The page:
Wisconsin State Senator Grothman Fool of the Week for Simplistic Views on Child Abuse

Wisconsin State Senator Glenn Grothman is concerned about child abuse and neglect. He sits on a state committee that makes recommendations on how to handle the problem. The problem for Grothman is that he sees the problem in simplistic terms. Grothman sees marriage as some sort of automatic cure to child abuse. His solution was to introduce SB 570 which would require “The Child Abuse and Neglect Prevention Board to emphasize nonmarital parenthood as a contributing factor to child abuse and neglect.”

While it is a good idea to help unmarried couples or single or widowed parents, this is not what Grothman is trying to do. His effort is not to provide education, training or other guidance to parents and children in high risk categories. It is his idea to simply get these parents to wed because the problem will then lessen magically.

Grothman is right that 40% of the births in the U.S. are outside of marriage. He is also right that most of those births come in unstable situations. In the past, when almost all births were from married couples, there was still plenty of child abuse and neglect. That was because failed marriages stayed intact. Violence and abuse was endemic in those situations. Today, those bad marriages either never happened or ended quickly.

It is not accurate to say that just because a couple in a bad family situation is married then the children are safer. The problem of a poor family environment still exists whether a couple is married or not.

Nevertheless, Grothman sees this as simply a matter of choice. In Grothman’s eyes, the “unwanted or mistimed pregnancies” are the “choice of the women.” Yes, these are Grothman’s thoughts: Single women are getting pregnant by the millions deliberately. Grothman has done everything but throw pity at the poor men entrapped by these mischievous and lustful women.

Grothman put it another way. He said “I think a lot of women are adopting the single motherhood lifestyle because the government creates a situation in which it is almost preferred.”

According to Grothman, the problem has twin causes. Government is creating a society where single motherhood is the standard. Despite no political agenda pushing this idea, it makes for a good sound bite for Grothman’s pro-family allies. Pro-family, by the way, only applies if one is married.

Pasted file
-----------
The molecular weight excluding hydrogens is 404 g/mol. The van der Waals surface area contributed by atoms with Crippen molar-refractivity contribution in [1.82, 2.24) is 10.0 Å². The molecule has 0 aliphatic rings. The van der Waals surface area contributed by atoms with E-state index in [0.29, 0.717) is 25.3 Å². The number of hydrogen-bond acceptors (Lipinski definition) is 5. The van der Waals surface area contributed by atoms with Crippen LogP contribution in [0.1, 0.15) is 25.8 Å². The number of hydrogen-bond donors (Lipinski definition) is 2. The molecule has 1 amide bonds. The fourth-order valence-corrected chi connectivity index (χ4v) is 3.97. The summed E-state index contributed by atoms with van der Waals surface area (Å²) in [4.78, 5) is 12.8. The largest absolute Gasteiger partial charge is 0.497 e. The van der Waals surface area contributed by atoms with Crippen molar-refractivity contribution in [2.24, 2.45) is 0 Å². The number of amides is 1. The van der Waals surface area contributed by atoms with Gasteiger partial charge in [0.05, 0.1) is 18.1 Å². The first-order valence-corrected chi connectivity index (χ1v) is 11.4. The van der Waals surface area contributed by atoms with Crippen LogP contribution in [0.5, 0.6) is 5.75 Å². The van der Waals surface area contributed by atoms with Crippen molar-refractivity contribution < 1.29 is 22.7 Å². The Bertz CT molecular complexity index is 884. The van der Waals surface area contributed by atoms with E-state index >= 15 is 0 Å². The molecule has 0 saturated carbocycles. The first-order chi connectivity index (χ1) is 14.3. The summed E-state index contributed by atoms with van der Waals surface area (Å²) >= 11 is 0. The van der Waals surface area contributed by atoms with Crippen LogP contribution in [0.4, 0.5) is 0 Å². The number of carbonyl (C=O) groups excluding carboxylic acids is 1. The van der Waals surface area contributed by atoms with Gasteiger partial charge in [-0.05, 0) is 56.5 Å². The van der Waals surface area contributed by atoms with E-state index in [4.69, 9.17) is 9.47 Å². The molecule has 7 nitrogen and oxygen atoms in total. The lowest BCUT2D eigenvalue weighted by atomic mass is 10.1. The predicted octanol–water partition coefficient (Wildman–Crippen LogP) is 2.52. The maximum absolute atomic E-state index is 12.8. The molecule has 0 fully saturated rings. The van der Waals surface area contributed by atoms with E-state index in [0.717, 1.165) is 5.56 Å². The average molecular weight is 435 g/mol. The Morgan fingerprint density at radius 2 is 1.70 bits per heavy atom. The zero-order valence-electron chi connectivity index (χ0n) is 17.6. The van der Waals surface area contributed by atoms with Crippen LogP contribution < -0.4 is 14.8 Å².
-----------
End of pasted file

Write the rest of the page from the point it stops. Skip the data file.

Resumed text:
With this view, it would seem that Grothman might support widespread availability of contraceptives. Not surprisingly, Grothman introduced a bill a while back promoting abstinence, not contraceptives. Instead of promoting concrete solutions to lessen unwanted pregnancies, Grothman thinks people should go against human biology and suppress their natural desires. That is just another of Grothman’s simplistic solutions.

As mentioned earlier, Grothman sees this problem as simply one of choice. “Unwanted pregnancies” are decisions made by women. Of course, most people take “unwanted” to mean something that a person doesn’t want. In Grothman’s doublespeak, “unwanted” means wanted. The “unwanted” part is just a ploy, according to Grothman.

“I think when you have an epidemic of this great proportion; people are not so dumb that it’s surprising when they get pregnant. I think people are trained to say that ‘this is a surprise to me,’ because there’s still enough of a stigma that they’re supposed to say this.”

So Grothman sees this epidemic of births outside of marriage as a desire by women to get government benefits so that they can live comfortably. These women then wryly profess surprise at what is actually a planned pregnancy.

Grothman’s solution is at the 4:25 mark in the video listed below.  He sees women holding off having children until married or putting them up for adoption. That’s quite a solution to have 40% of the births in this country deferred or placed for adoption. Of course, Grothman would never back having single parents adopt, and probably not any of the same-sex couples either. Perhaps in Grothman’s world the unadopted can sit in orphanages. After all, with the millions put up for adoption in Grothman’s world, it is going to take sometime to find homes for them.

Anyone who thinks that all of the births outside of marriage are coming by choice is living in a fool’s world. That’s almost as bad as thinking that marriage in a relationship where the couple doesn’t want to get married is going to reduce child abuse. Grothman’s plan is more about blaming women than protecting children. It is political posturing and hot air that won’t solve a single case of child abuse or neglect.

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4 Responses to Wisconsin State Senator Grothman Fool of the Week for Simplistic Views on Child Abuse

  1. joe says:

    He is not being simplistic. He refused to look at anything that did not agree with his limited experience. What a diservice to the people of Wisconsin.

  2. Terry Ott says:

    In looking to see what research Grothman may have been referring to, I found this. It surprised me. Perhaps his “20 times” is an exaggeration — I didn’t see that number anywhere in a quick search — but consider this from 2010: